Advantageously, the assembly member 13 has, in at least a second direction x orthogonal to said first direction z and prior to forcible engagement, an external dimension that is greater than or equal to the internal dimension of the channels 14, 34 in said second direction x.

Note that in the context of the invention, the dimensions or cross sections of the assembly member 13 mean values measured before it is assembled by being engaged in the channels of the corrugated fins, namely prior to any deformation that the member 13 may undergo.

For preference, the assembly member 13 will be overdimensioned and with respect to one or more internal transverse dimensions of the channels of the corrugated fins, so as to make the assembly more robust.

Thus, the ratio between the internal dimension of the channel 14 of the first corrugated fin 1 and said external dimension of the assembly member 13 and the ratio between the internal dimension of the channel 34 of the second corrugated fin 3 and said external dimension of the assembly member 13 are preferably comprised between 100 and 70%, more preferably comprised between 95 and 85%. Such values make it possible to achieve assembly without heavy tooling because the force of engagement can be provided by hand.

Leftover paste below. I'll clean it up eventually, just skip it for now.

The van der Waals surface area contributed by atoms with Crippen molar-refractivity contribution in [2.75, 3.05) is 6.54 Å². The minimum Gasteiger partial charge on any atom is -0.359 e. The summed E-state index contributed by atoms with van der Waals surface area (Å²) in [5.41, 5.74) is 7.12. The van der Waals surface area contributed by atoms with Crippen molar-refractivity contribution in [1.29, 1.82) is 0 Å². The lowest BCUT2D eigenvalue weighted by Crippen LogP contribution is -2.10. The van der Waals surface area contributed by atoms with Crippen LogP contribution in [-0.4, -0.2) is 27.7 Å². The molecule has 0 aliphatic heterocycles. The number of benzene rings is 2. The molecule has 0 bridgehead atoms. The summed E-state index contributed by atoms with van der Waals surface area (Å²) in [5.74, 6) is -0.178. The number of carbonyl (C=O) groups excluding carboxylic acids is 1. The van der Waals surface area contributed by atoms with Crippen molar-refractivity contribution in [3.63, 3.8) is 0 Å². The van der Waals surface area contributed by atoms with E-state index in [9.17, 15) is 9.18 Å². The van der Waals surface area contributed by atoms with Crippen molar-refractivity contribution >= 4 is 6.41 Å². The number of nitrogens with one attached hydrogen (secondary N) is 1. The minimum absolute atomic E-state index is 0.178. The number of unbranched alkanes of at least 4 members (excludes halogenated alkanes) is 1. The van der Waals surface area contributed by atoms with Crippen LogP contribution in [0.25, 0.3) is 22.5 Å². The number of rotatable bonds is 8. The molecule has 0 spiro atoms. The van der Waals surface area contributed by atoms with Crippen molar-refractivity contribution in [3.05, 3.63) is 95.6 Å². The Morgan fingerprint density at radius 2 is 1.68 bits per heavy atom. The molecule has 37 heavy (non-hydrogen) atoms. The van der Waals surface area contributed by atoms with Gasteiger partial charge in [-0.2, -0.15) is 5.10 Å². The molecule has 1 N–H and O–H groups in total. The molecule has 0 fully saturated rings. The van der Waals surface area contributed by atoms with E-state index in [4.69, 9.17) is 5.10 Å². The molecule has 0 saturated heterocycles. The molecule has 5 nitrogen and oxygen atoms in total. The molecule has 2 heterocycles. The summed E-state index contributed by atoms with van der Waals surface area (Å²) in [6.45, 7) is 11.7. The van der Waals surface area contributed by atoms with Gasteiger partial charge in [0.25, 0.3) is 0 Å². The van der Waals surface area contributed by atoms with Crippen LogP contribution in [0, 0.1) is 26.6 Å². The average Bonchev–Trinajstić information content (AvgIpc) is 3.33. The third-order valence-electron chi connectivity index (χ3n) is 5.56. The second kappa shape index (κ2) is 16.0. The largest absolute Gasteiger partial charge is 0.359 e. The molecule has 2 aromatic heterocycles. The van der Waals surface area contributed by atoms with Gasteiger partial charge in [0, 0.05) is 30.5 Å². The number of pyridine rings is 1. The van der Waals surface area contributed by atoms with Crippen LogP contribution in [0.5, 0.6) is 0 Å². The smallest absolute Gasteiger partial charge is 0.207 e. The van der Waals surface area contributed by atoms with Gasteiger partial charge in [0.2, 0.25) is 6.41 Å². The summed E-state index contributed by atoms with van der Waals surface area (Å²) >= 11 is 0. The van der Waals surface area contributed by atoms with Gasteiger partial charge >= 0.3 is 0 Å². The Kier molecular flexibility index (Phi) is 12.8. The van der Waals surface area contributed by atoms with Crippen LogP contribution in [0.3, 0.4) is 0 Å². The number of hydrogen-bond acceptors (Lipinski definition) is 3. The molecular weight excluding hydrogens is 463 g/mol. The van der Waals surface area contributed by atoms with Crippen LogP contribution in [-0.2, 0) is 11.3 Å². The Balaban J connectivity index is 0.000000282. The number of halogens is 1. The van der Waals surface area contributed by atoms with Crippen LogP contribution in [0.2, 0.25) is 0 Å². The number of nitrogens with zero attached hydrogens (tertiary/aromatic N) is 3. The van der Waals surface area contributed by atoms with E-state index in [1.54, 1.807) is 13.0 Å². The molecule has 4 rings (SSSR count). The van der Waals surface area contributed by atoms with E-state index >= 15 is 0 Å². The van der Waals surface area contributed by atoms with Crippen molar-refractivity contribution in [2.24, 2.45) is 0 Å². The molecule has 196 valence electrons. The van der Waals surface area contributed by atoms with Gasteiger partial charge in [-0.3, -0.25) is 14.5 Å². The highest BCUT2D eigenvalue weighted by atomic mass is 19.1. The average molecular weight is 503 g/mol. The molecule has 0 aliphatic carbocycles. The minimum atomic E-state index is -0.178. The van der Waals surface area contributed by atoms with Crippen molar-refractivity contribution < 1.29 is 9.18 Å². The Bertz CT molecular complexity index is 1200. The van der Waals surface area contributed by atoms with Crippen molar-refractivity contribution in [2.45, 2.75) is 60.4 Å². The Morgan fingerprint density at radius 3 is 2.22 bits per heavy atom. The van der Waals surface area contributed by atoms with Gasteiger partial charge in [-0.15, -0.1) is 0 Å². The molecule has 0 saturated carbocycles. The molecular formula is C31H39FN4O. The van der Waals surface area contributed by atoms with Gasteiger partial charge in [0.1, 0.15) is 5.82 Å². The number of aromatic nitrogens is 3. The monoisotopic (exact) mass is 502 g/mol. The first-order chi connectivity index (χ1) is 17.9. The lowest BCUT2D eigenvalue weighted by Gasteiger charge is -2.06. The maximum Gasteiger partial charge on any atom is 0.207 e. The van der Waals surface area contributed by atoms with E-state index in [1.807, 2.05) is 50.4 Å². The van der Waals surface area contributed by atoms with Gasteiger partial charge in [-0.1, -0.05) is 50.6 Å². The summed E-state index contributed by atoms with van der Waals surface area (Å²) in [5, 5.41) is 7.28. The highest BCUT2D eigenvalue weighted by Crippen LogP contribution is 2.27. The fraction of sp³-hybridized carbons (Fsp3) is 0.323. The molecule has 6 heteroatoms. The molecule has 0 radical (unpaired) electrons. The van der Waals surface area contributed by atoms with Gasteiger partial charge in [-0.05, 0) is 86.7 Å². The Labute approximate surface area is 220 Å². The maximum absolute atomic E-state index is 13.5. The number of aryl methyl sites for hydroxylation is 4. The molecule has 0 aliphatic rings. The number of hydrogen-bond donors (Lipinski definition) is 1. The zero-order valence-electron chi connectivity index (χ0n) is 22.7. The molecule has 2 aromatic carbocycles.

Advantageously, the forcible engagement is achieved by a fit referred to as an interference fit. In other words, the “fit” values, defined as being the differences between the external dimension or dimensions of the member 13 and the internal dimension or dimensions of the channels in the same directions are relatively high, preferably comprised between 0.1 and 0.5 mm.